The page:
When 11-year-old Mitali Padhi hugged her childhood friends to say goodbye, she felt a deep-seated foreboding.
Instead of a health system striving to provide universal healthcare, a fragmented, profit-driven market ‘non-system’ has emerged. The 1980s’ neo-liberal counter-revolution against the historic 1978 Alma-Ata Declaration
Despite a June 30 unilateral ceasefire declaration by Ethiopian President Abiy Ahmed, United Nations agencies say a recent escalation in fighting has been ‘disastrous’ for children, amid reports of over 100 children being killed in an attack on displaced families.
Ransomware is deploying its encryption right on your computer. The malicious process runs in the background as you continue your everyday activities suspecting no cyber disaster ahead.
Forty schoolteachers and principals in the Republic of Marshall Islands (RMI) completed a five-day workshop last month equipping schools to play a key role in strengthening the food security efforts in the country.
Screens, devices, and smartphones replaced the human touch and day-to-day interactions as COVID-19 protocols forced millions of people into harsh lockdowns and prolonged isolation.
The first time I visited South Sudan in 2004 - prior to its independence - I travelled across the entire the country which was then a region devastated by man’s inhumanity to man. Although South Sudan is slightly larger than France, I could find only one concrete school building in Rumbek.
Awut Deng Acuil is the first female Minister of Education for South Sudan, and only the second person to serve as Minister of Education for her country – which became independent country in 2011. Prior to this role, Minister Acuil was the first woman to serve as the country’s Minister of Foreign Affairs and International Cooperation. Recently, Minister Acuil made history as the first women to lead a South Sudan university when she was appointed head of council at the University of Bahr El-Ghazal.
In Burkina Faso, Honorine Meda has been trained by the German Development Agency (GIZ) to raise awareness among teenage girls about pregnancy. While the Universal Declaration of Human Rights says all children have a right to education, adolescent girls who fall pregnant in Sub Saharan Africa tend to drop out of school. Meda and a group of model parents, also trained by GIZ, play an essential role in preventing teenage pregnancies and supporting learners, who fall pregnant, to get back to school.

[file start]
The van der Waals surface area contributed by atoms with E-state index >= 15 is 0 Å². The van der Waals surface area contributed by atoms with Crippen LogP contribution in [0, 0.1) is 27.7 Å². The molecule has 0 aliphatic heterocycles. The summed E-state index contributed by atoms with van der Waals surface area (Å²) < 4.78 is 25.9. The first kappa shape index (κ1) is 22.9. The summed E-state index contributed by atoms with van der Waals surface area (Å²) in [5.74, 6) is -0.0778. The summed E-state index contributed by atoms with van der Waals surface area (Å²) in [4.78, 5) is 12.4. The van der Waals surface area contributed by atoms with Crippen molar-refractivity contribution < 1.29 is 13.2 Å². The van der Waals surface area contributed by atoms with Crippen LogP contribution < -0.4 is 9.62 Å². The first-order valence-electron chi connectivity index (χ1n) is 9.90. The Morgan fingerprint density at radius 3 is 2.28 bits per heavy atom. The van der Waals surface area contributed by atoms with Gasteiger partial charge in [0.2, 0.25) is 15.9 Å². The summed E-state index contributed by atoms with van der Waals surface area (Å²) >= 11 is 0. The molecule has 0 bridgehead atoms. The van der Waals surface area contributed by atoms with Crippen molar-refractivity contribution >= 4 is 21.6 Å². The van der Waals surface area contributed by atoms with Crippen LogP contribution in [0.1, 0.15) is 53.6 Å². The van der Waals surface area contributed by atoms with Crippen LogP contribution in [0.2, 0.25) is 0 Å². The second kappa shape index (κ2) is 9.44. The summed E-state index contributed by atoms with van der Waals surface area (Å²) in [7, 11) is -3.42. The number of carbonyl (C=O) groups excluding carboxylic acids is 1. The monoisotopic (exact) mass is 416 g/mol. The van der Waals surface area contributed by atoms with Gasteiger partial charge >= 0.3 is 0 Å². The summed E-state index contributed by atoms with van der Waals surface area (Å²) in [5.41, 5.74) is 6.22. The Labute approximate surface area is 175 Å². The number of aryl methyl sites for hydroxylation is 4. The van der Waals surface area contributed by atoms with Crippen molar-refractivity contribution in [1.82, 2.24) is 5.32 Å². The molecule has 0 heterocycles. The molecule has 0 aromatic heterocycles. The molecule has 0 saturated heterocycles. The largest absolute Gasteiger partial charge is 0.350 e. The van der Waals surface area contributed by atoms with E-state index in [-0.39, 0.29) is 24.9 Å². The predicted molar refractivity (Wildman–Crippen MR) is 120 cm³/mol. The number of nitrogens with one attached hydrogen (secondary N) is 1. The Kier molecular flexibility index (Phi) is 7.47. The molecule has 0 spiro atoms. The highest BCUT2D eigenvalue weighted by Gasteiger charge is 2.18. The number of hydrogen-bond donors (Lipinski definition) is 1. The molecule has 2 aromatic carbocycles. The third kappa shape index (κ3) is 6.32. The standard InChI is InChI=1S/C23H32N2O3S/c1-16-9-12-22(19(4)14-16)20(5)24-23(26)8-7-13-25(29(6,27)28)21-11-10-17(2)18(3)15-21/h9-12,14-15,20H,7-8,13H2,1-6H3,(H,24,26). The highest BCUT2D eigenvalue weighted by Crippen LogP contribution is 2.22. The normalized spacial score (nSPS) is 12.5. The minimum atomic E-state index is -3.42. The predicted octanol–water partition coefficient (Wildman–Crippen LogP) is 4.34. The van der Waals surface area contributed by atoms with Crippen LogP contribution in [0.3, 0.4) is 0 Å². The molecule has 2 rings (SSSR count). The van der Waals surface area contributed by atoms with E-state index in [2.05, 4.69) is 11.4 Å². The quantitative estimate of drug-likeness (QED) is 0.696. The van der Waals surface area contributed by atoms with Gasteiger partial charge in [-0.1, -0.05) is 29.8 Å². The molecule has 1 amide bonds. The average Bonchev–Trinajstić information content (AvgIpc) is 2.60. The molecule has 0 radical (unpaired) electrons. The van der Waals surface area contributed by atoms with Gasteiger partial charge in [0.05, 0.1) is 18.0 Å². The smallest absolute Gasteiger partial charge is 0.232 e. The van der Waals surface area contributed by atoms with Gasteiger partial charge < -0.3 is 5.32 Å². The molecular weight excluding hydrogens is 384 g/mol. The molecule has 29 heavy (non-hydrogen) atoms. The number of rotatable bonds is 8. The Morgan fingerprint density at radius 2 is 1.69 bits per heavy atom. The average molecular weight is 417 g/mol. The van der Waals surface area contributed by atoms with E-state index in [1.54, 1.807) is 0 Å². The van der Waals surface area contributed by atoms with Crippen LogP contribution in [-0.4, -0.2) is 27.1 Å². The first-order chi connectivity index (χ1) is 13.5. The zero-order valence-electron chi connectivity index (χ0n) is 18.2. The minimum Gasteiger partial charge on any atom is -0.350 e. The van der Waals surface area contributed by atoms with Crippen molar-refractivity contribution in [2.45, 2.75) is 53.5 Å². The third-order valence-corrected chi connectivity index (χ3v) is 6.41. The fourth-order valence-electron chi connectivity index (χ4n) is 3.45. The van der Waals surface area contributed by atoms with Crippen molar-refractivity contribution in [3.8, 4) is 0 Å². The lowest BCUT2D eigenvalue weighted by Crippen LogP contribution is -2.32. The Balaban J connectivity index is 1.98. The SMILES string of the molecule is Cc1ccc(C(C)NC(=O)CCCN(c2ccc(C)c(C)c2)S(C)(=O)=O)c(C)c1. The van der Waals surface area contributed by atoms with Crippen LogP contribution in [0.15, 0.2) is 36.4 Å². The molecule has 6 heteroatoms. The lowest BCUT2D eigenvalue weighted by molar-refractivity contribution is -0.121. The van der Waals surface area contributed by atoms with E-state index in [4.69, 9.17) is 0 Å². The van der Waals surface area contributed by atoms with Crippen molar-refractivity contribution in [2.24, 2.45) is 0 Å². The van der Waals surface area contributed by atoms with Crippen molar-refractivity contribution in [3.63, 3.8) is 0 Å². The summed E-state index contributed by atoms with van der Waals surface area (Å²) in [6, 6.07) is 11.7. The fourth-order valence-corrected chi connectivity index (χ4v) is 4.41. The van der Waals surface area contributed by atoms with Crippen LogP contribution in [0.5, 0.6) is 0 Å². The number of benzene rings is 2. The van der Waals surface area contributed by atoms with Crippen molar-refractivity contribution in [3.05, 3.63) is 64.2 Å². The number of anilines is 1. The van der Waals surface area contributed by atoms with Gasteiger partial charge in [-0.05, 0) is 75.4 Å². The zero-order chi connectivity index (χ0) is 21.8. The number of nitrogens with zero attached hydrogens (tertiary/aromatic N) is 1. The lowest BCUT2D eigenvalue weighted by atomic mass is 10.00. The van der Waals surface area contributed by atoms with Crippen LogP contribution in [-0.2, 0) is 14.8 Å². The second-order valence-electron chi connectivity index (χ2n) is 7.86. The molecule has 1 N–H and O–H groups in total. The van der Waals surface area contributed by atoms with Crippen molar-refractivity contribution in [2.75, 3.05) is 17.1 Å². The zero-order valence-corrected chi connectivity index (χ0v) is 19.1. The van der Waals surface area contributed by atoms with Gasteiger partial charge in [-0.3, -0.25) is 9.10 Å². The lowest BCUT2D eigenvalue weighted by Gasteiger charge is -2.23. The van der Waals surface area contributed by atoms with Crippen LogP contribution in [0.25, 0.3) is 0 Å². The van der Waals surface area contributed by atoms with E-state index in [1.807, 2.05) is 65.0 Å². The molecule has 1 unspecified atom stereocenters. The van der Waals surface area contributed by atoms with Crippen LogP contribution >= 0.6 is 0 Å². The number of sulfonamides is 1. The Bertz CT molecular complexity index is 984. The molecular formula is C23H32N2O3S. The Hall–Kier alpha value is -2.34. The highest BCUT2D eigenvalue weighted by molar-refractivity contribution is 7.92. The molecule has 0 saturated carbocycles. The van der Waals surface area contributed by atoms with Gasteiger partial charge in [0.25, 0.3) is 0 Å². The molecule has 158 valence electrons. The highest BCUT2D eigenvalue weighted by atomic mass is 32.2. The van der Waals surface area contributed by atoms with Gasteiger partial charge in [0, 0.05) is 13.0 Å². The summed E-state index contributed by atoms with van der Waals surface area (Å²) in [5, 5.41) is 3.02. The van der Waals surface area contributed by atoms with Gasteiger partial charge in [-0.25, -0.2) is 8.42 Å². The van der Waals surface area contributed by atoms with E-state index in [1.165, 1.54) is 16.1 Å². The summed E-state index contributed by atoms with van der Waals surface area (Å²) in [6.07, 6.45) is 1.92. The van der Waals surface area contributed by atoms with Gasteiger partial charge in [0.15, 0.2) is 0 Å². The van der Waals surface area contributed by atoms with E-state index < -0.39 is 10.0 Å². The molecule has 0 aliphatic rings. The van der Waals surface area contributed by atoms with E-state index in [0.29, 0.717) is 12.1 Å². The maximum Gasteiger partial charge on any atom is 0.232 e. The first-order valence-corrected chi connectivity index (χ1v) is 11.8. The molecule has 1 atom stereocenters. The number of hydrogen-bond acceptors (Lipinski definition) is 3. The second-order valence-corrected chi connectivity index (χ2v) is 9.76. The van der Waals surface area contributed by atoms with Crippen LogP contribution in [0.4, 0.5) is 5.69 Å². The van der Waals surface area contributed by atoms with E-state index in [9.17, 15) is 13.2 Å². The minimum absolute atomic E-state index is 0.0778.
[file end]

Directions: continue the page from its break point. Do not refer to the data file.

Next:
Honorine Meda is 23. Cycling through her hometown of Dissin, in Burkina Faso’s verdant southwest, she smiles, waves and stops to chat with one of the girls she counsels.
The difficulties in accessing education faced by children and young people forcibly displaced from their homes were today laid bare in a virtual high-level roundtable convened by UNHCR, the UN Refugee Agency, Education Cannot Wait (ECW), the UK and Canada.
There is nothing honourable about murder. And murdering someone of your own family, your own child - a daughter, someone you held in your arms and rocked to sleep when they were babies? This is such a horrifying crime that there are no words to describe it – certainly not the word Honour. And yet it happens! It happens in Pakistan and to the shame of all of us in the diaspora, it has been brought to Italy.
“The government should open schools, even if it’s for an hour, to facilitate some student-teacher interaction. Most teachers feel that students should be encouraged to come to school.
Papua New Guinea (PNG), like many other Pacific Island countries, successfully held COVID-19 at bay last year, aided by early shutting of national borders. However, by March this year, the pandemic was surging in the most populous Pacific Island nation, and by July, it had reported 17,282 cases of the virus and 175 fatalities.
If the world wants to beat back the COVID-19 pandemic and ensure no one is left behind in the recovery, two issues thrown into sharp relief by the pandemic need attention: digitalization and regional cooperation.
Youth advocates from Asian countries called for an overhaul of a system that excluded young people from participation in policymaking.
During an interaction with parliamentarians from 23 countries, youth representatives considered an enabling political framework to be the most crucial reform required to remove inequities.
It may be a challenge, but it is also an absolute necessity: bridging the gap between international law and reality and quickly crossing the bridge to reach all crisis-affected children and youth left furthest behind. Inclusive and equitable quality education is the right of every girl and boy and the objective of Sustainable Development Goal 4.
Never before have so many children been out of school. 1.6 billion children and young people – more than 90% of students worldwide – have been impacted by school closures during the pandemic. Hundreds of millions of those children have gone without any learning at all, deprived of all the benefits that being in school provides.
Jan Egeland has been the Secretary General of the Norwegian Refugee Council
since August 2013, a role which oversees the work of the humanitarian organisation in over 30 countries affected by conflict and disaster.
Two Indian women, one Muslim and the other Dalit (former untouchables), separated by culture and geography, have found common ground in leading change in conflict-torn South Sudan.
Education Cannot Wait (ECW) – the United Nations global fund for education in emergencies – is developing a curriculum derived from the seminal work of world-renowned psychiatrist and Holocaust survivor Viktor Frankl’s “Man’s Search for Meaning
”, and its related branch of psychotherapy, Logotherapy
. The curriculum, which has been preliminary field-tested in Uganda, aims to fully tap into the resilience of girls and boys living in crisis settings.